Almost every Cross County course, even at the lowest level, will offer a ditch of some sort. As you progress, ditches will become wider and deeper and with variations such as appearing in front or behind other jumps or as trakehner or as part of combinations such as coffins and dykes and it is vitally important to have no issues right from the start, to ensure a trouble free future.

Whether you are starting out, or are already competing and you feel you may have a hitch with a ditch, one of the best ways to introduce this kind of obstacle is with two plain rustic poles.

Whether in an arena or on grass, place them next to each other to be trotted and cantered over and slowly widen them apart, encouraging the horse to then jump over the pair.

Fill the gap in the middle with a black or dark water tray or some flat plastic to encourage a proper jump and prevent him stepping between the poles.

Search for all kinds of safe ditches when you are hacking and encourage him to follow another horse over the different types, being sure to start with the easiest available until well learned, and then moving on to other questions as and when you are both confident and then allow him to be the lead horse with others following him.

Move on to hiring cross country courses, ideally with another horse and rider and a trainer or helper on the ground, and be sure that the horse enjoys the day training over a ditch; incorporate it into a group of a few fences at a time.

Three Top Tips from Michaela for Tackling Ditches! 

1.) Let your horse become accustomed to a ditch by letting him walk up to it, sniff it, assess it and walk around it, then approach in a positive forward trot over it, before moving on to cantering over it.

2.) Be sure to look ahead and don’t fall into the common trap of looking down into the ditch as this will encourage you to put your hands forward, losing rein contact; your shoulders will then tip forwards, balance will become top-heavy and inevitably your lower leg will drift back resulting in the loss of a proper connection with the horse. He will then also look down into the ditch and with a lack of help from the rider become confused with the situation resulting in a stop or a frightened cat leap. This could all cause you to be unseated and possibly fall but if you are able to keep the correct position and not look down and go with him you are far more likely to give your horse the confidence he needs to complete his task.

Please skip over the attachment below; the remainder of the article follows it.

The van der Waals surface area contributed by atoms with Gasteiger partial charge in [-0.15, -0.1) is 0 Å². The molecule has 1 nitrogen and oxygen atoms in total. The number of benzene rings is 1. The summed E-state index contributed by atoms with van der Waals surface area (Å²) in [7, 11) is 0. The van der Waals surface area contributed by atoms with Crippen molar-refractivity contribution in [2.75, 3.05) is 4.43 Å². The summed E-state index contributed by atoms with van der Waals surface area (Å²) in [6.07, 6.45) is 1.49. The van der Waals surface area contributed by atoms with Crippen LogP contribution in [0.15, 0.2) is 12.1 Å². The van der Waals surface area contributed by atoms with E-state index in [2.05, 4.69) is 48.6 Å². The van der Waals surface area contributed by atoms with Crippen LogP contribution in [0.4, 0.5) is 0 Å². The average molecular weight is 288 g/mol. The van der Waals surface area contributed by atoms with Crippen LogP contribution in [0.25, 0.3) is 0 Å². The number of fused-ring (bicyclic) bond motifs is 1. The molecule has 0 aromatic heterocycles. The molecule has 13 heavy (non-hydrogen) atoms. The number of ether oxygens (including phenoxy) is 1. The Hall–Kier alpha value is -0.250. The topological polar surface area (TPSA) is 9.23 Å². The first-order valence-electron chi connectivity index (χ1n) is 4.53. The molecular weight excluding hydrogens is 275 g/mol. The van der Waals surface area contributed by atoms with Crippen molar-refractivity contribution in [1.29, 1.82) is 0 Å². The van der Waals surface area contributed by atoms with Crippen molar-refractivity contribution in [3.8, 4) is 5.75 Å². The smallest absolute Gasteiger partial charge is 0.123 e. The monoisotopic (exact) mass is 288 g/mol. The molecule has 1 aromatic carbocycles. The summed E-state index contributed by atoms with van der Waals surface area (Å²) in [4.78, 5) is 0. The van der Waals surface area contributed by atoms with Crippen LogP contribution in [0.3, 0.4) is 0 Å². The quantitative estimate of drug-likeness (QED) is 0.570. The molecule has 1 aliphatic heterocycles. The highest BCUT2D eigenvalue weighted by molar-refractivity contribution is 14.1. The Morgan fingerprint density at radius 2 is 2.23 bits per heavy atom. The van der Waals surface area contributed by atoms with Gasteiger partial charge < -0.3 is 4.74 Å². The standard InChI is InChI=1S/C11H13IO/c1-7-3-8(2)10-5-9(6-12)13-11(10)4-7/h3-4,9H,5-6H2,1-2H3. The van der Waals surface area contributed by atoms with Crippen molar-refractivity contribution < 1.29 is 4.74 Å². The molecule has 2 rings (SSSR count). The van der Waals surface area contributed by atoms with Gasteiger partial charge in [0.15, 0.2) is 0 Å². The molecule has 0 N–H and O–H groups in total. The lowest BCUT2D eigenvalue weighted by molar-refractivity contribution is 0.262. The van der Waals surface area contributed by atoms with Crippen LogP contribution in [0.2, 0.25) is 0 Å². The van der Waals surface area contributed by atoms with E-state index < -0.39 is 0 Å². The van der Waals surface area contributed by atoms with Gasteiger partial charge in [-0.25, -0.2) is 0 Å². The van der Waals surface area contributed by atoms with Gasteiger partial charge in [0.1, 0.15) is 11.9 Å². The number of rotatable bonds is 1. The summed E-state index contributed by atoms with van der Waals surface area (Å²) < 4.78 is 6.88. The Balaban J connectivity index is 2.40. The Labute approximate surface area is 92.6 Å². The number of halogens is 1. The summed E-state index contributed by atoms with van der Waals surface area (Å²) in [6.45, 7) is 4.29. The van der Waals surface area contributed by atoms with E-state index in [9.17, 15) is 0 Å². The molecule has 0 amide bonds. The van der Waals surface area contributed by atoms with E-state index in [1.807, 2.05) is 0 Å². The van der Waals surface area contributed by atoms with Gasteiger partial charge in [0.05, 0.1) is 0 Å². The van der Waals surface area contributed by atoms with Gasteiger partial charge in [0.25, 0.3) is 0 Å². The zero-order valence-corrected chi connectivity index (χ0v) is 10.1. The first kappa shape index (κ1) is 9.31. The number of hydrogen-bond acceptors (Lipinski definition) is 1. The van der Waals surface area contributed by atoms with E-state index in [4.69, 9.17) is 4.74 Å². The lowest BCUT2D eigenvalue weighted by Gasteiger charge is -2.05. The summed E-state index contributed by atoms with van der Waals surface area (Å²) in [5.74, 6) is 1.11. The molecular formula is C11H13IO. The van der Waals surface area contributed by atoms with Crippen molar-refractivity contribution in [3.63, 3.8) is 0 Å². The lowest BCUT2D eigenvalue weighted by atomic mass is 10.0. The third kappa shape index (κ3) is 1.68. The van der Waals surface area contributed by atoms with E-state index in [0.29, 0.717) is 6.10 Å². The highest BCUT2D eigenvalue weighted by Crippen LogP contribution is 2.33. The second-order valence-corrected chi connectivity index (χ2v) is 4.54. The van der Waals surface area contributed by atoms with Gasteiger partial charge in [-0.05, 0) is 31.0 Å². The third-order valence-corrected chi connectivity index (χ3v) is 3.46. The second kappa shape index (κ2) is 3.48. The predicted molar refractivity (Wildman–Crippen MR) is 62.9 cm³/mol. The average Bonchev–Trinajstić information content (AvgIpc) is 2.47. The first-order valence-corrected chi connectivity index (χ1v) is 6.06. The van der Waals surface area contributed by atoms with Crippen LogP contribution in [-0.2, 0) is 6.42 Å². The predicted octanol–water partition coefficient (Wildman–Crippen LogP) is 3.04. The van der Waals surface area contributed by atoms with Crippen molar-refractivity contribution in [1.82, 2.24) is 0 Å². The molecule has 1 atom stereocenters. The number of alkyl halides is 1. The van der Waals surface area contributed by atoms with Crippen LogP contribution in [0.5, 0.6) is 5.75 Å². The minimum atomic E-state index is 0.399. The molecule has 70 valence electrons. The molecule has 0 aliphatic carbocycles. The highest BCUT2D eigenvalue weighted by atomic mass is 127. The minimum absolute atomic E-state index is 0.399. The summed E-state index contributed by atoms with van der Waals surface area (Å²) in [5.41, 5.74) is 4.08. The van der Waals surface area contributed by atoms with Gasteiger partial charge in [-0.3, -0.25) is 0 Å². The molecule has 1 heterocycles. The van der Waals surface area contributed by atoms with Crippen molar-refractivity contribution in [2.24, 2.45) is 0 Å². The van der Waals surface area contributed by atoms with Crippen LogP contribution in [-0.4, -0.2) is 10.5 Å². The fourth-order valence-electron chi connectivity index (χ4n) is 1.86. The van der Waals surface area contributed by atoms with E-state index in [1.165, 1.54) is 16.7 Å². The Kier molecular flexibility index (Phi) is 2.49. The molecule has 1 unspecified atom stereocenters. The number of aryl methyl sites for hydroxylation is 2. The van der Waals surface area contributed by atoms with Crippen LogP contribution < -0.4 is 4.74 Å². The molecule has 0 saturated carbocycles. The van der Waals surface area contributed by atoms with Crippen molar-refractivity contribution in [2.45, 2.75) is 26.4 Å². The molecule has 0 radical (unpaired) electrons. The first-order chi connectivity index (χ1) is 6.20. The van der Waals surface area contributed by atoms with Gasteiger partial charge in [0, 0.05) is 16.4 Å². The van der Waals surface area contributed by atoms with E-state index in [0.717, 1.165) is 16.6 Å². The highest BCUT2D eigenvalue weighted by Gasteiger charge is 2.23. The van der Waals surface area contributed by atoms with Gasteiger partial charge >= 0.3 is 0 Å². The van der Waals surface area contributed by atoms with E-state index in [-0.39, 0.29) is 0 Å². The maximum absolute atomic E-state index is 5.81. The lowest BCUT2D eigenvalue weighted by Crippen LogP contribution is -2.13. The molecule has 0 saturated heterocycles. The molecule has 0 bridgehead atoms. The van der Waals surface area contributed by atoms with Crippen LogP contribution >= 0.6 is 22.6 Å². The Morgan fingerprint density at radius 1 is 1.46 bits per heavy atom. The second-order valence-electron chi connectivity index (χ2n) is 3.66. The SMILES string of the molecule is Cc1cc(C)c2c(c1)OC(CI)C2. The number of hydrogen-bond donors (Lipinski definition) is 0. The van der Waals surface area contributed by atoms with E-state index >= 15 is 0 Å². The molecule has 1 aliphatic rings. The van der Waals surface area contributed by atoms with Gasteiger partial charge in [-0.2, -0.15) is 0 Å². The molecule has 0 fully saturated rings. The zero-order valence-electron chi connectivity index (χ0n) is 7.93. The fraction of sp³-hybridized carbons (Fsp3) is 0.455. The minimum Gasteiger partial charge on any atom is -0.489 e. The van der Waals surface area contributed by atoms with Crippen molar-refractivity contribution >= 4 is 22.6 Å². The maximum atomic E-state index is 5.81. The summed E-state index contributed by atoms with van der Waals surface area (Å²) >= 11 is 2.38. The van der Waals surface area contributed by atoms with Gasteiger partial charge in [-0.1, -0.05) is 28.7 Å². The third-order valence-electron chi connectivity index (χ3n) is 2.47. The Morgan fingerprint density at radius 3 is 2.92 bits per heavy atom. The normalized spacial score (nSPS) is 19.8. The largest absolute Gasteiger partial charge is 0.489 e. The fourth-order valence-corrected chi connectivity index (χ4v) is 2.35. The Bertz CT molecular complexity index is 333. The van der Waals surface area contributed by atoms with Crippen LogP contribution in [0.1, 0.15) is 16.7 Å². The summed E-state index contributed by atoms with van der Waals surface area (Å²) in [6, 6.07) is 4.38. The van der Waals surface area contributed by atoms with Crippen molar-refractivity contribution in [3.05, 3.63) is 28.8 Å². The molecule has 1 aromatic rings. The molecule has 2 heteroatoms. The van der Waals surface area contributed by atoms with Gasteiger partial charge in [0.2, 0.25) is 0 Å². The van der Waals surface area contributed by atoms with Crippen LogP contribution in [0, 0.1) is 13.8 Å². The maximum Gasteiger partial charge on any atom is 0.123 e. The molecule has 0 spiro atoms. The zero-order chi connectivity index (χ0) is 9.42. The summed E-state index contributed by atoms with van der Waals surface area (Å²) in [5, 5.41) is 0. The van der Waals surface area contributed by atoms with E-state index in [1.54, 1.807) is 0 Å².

3.) Some horses will accept ditches more easily if they are introduced to them with a cross pole or very small upright either in front or over the ditch to give them the right idea of jumping over it. This can be used from the very beginning of your training and later as and when required over different types of ditch.

Essex-based Michaela Huntington is sponsored by Norfolk-based Taurus Footwear, who produce competitively-priced, high-quality leather equestrian footwear for all ages, sizes and disciplines.  Michaela is a big fan of Taurus Footwear wearing the stylish Lancer Long Boot to compete and the smart short Kentucky Jodhpur Boots for everyday riding.

 

Taurus Ambassador Rider Jemima Gray Updates us on her Adventures!

jemima gray 8th Farley Hall

Taurus Footwear supports young event rider Jemima Gray who competes her two horses Foxy and Murphy in British Eventing. Despite being only 16 years old this talented young rider is making an impression on the Event circuit!

In our latest blog Jemima updates us on her recent equestrian adventures; including taking Foxy out to compete for the first time since an injury, coming 8th at Farley Hall Novice with Murphy and her fabulous Taurus Footwear Boots! 

Jemima says “It’s been a busy month trying to balance my GCSEs and eventing, thank goodness I only have three more exams left after my two week break – I love study leave! The horses have been on really good form and have been a great stress reliever, I’m incredibly excited for my three month summer holidays so I can fully focus on training and competing.

We took Foxy to his first proper outing since April 2013, it was a local combined training just down the road, perfect for his comeback – although I was quite worried about getting bucked off! He did a lovely dressage test for a score of 25 to lead the class, and then popped round the show jumping to win. It felt like he had never had any time off, I was thrilled by how well he performed and by his calm attitude! We’ve started to take him cross country schooling and I had forgotten about what a school master he is and how amazingly scopey a little 14.2hh pony can be!

Last weekend we travelled down to the new BE event, Farley Hall Horse Trials, with Murphy in the Novice class. I was quite apprehensive about the ground as it has been raining non stop and a couple of events had cancelled, so my Mother and I went down the day before to walk the course.

Farley had done an amazing job with the ground and the going was absolutely perfect, nothing to worry about! I thought the course was very big and bold with lots of rider frighteners but not too technical. There were a couple of fences that made my blood run cold though, number 5 was an enormous ditch (see picture below) and hedge which was taller than me and incredibly wide, there was an alternative so I was planning to see how he felt over the first few jumps as to whether I would risk it or not!